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  1. Descartes' Error: Emotion, Reason, and the Human Brain.Antonio R. Damasio - 1994 - Putnam.
    Linking the process of rational decision making to emotions, an award-winning scientist who has done extensive research with brain-damaged patients notes the dependence of thought processes on feelings and the body's survival-oriented regulators. 50,000 first printing.
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  • .Mary Jo Nissen, James L. Ross, Daniel B. Willingham, Thomas B. Mackenzie & Daniel L. Schacter - unknown
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  • A Framework for Analyzing Dialogues over the Acceptability of Controversial Technologies.Nichole D. Kerchner, Milton Russell, David J. Bjornstad & Amy K. Wolfe - 2002 - Science, Technology, and Human Values 27 (1):134-159.
    This article asks under what circumstances controversial technologies would be considered seriously for remediation instead of being rejected out of hand. To address this question, the authors developed a conceptual framework called public acceptability of controversial technologies. PACT considers site-specific, decision-oriented dialogues among the individuals and groups involved in selecting or recommending hazardous waste remediation technologies. It distinguishes technology acceptability, that is, a willingness to consider seriously, from technology acceptance, the decision to deploy. The framework integrates four dimensions: an acceptability (...)
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  • 33. Lying: Moral Choice in Public and Private Life.Sissela Bok - 1978 - In Bernard Williams (ed.), Essays and Reviews: 1959-2002. Princeton University Press. pp. 161-165.
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  • Images Are Not the (Only) Truth: Brain Mapping, Visual Knowledge, and Iconoclasm.Anne Beaulieu - 2002 - Science, Technology, and Human Values 27 (1):53-86.
    Representations of the active brain have served to establish a particular domain of competence for brain mappers and to distinguish brain mapping’s particular contributions to mind/brain research. At the heart of the claims about the emerging contributions of functional brain mapping is a paradox: functional imagers seem to reject representations while also using them at multiple points in their work. This article therefore considers a love-hate relationship between scientists and their object: the case of the iconoclastic imager. This paradoxical stance (...)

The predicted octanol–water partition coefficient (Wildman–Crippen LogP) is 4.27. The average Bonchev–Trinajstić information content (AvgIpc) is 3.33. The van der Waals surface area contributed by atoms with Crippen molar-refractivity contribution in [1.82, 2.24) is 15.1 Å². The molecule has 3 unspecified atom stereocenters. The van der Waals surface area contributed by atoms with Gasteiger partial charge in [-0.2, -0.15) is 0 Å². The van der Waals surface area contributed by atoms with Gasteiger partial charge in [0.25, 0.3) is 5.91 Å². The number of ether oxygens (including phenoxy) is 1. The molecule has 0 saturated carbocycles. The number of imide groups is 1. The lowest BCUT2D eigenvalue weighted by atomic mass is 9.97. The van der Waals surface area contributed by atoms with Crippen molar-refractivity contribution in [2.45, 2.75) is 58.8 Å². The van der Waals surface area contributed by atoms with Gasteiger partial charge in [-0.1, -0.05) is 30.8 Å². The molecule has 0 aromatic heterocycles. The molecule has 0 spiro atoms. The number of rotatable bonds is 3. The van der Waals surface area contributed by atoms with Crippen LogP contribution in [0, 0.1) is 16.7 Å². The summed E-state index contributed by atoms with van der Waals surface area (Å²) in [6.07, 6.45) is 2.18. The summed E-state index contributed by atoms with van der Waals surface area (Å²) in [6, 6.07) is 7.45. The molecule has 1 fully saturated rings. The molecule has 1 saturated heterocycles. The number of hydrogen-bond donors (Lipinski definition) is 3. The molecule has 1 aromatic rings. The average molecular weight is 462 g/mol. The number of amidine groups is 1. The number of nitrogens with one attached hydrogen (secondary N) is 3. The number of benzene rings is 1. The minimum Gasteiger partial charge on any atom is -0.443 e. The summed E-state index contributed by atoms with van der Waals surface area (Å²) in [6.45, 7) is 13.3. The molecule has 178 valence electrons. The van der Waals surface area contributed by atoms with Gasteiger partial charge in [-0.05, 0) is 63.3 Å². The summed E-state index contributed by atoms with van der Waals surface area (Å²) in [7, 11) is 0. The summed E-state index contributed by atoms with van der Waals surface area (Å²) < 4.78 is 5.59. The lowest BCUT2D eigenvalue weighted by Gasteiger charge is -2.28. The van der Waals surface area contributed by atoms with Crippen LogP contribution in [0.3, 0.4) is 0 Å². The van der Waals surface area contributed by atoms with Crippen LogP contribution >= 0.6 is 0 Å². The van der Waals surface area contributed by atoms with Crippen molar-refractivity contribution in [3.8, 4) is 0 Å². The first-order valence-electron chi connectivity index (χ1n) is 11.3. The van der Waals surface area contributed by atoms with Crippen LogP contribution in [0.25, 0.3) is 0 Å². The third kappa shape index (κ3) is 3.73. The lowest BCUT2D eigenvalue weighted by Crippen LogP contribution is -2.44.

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  • From brainbank to database: the informational turn in the study of the brain.Anne Beaulieu - 2004 - Studies in History and Philosophy of Science Part C: Studies in History and Philosophy of Biological and Biomedical Sciences 35 (2):367-390.
    Brain in a vat scenarios in analytic philosophy feature both brains and technological apparatus. The relation between specimens and technology is an interesting aspect of these scenarios, and in order to explore this relation, I contrast here two kinds of scientific collecting practices: the collection of post-mortem brains versus the compilation of digital brain atlases. This contrast highlights a novel configuration of the relation between brains and new information technologies. This new configuration is traced back to the late 1980s, which (...)
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  • The Visible Human Project Informatic Bodies and Posthuman Medicine.Cathy Waldby - 2000
     
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  • Inhibition: History and Meaning in the Sciences of Mind and Brain.Roger Smith - 1992 - University of California Press.
    In everyday parlance, "inhibition" suggests repression, tight control, the opposite of freedom. In medicine and psychotherapy the term is commonplace, its definition understood. Relating how inhibition—the word and the concept—became a bridge between society at large and the natural sciences of mind and brain, Smith constructs an engagingly original history of our view of ourselves. Not until the late nineteenth century did the term "inhibition" become common in English, connoting the dependency of reason and of civilization itself on the repression (...)
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  • Neural Geographies: Feminism and the Microstructure of Cognition.Elizabeth Ann Wilson - 1998 - Routledge.
    First published in 1998. Routledge is an imprint of Taylor & Francis, an informa company.
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  • Suspect Identities: A History of Fingerprinting and Criminal Identification.Simon A. Cole - 2002 - Journal of the History of Biology 35 (1):204-206.
     
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  • Secrets of Life, Secrets of Death: Essays on Language, Gender and Science.Evelyn Fox Keller - 1994 - The Personalist Forum 10 (1):47-49.
     
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  • A cognitive neurobiological account of deception: evidence from functional neuroimaging.Sean Spence - 2006 - In Semir Zeki & Oliver Goodenough (eds.), Law and the Brain. Oxford University Press.
  • Risk Society: Towards a New Modernity.Ulrich Beck, Mark Ritter & Jennifer Brown - 1993 - Environmental Values 2 (4):367-368.
     
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